i, j = 0, 0
while i < len_left and j < len_right:
if left[i] < right[j]:
yield left[i]
i += 1
else:
yield right[j]
j += 1
yield from left[i:]
yield from right[j:]
```

This is a pretty straightforward solution, and works pretty well. It won’t work for infinite lists (because of the `len()` call), but that’s not a requirement, just a nice to have. The merge operation performs three comparisons per iteration. Crucially, we know that only one index is going to be changed each iteration, yet we bounds-check both.

The loop conditional includes the case for zero-length lists, so if we alter that, we have to separately check for that case. That code will only need to run once though:

```if not left:
yield from right
return
if not right:
yield from left
return
```

We’re mixing `yield` and `return` keywords here, which was forbidden in Python 2 but nowadays is a nice way of saying “my generator has finished”. It’s a little bit more verbose than ideal (return from left would be nice), but it’ll do.

Onto the loop itself. In addition to unnecessary comparisons, it retrieves the values from the two lists all the time, even when we know they haven’t changed, because the index hasn’t. This means we’ll have to hoist the very first values out of the loop. No big deal, especially now we already check both lists are non-empty.

Let’s briefly reconsider the termination condition for the loop. Why do we check bounds? Because accesses past the end of the list read random data and are undefined behavior?. No, this is Python, we get an exception. An exception that we can catch. Try/except blocks are really cheap as long as they don’t raise, and we know this raises only once (when we’re done with one list). So in keeping with the saying “[it’s] easier to ask forgiveness than permission” we should restructure the loop:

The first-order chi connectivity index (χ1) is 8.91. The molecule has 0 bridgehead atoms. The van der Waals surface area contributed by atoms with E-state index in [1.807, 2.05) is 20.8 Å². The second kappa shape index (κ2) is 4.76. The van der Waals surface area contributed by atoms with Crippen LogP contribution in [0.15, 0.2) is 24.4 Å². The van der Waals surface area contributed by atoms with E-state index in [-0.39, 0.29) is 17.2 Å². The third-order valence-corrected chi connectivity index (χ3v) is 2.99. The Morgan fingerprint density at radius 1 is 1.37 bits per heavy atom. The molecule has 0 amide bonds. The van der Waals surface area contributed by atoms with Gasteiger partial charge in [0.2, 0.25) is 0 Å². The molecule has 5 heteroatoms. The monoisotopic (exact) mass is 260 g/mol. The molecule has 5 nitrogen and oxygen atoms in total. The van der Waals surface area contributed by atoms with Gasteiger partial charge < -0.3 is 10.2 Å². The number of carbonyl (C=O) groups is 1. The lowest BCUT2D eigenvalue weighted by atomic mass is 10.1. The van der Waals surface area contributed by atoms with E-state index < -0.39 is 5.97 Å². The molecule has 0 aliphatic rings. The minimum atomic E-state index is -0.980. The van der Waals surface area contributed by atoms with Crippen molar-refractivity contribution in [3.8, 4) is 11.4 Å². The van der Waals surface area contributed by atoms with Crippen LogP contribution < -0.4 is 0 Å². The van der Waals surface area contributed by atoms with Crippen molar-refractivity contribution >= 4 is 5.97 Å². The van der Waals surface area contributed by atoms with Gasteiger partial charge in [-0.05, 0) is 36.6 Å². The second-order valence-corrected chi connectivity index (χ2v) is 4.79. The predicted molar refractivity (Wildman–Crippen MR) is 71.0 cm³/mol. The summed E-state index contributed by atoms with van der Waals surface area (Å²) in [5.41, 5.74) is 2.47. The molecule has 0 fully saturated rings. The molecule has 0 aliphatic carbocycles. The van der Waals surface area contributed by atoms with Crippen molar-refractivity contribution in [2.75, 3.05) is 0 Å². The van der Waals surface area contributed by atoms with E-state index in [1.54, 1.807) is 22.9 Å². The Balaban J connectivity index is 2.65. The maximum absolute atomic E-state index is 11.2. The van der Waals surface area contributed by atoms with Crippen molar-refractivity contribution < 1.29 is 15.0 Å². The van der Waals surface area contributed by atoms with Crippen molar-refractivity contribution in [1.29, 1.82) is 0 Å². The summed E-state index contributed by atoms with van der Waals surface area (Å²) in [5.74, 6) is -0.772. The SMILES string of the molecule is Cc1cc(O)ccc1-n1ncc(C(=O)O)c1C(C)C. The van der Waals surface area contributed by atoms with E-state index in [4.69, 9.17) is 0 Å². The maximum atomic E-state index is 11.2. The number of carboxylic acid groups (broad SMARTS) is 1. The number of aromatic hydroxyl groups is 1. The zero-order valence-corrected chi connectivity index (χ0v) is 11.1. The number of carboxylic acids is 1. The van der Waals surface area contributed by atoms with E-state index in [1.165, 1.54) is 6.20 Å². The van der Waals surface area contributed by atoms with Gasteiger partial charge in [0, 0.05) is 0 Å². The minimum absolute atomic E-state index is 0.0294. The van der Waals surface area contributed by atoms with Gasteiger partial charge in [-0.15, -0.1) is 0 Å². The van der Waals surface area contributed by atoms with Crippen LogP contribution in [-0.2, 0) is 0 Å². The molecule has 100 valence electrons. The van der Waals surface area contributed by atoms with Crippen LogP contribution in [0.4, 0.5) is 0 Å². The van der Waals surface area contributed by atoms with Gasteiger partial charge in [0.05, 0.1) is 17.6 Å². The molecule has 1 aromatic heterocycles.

```while True:
if left_val < right_val:
yield left_val
try:
i += 1
left_val = left[i]
except IndexError:
yield from right[j:]
return
else:
...
```

The loop body got a lot longer, but we have removed a lot of operations:

• Only one comparison per loop (compared to three before);
• Only one list access per loop (compared to three before);
• One try/except block per loop, but only a single exception needs to be caught.

These changes reduce the runtime of the function by ~30%. In other words, they get us from being barely faster than `heapq.merge` to approximately half as fast as naive sorting (which does have the advantage of being implemented in C). The full function for your pleasure:

```def combine_sorted(left, right):
if not left or not right:
yield from left
yield from right
return
i, left_val = 0, left
j, right_val = 0, right
while True:
if left_val < right_val:
yield left_val
try:
i += 1
left_val = left[i]
except IndexError:
yield from right[j:]
return
else:
yield right_val
try:
j += 1
right_val = right[j]
except IndexError:
yield from left[i:]
return
```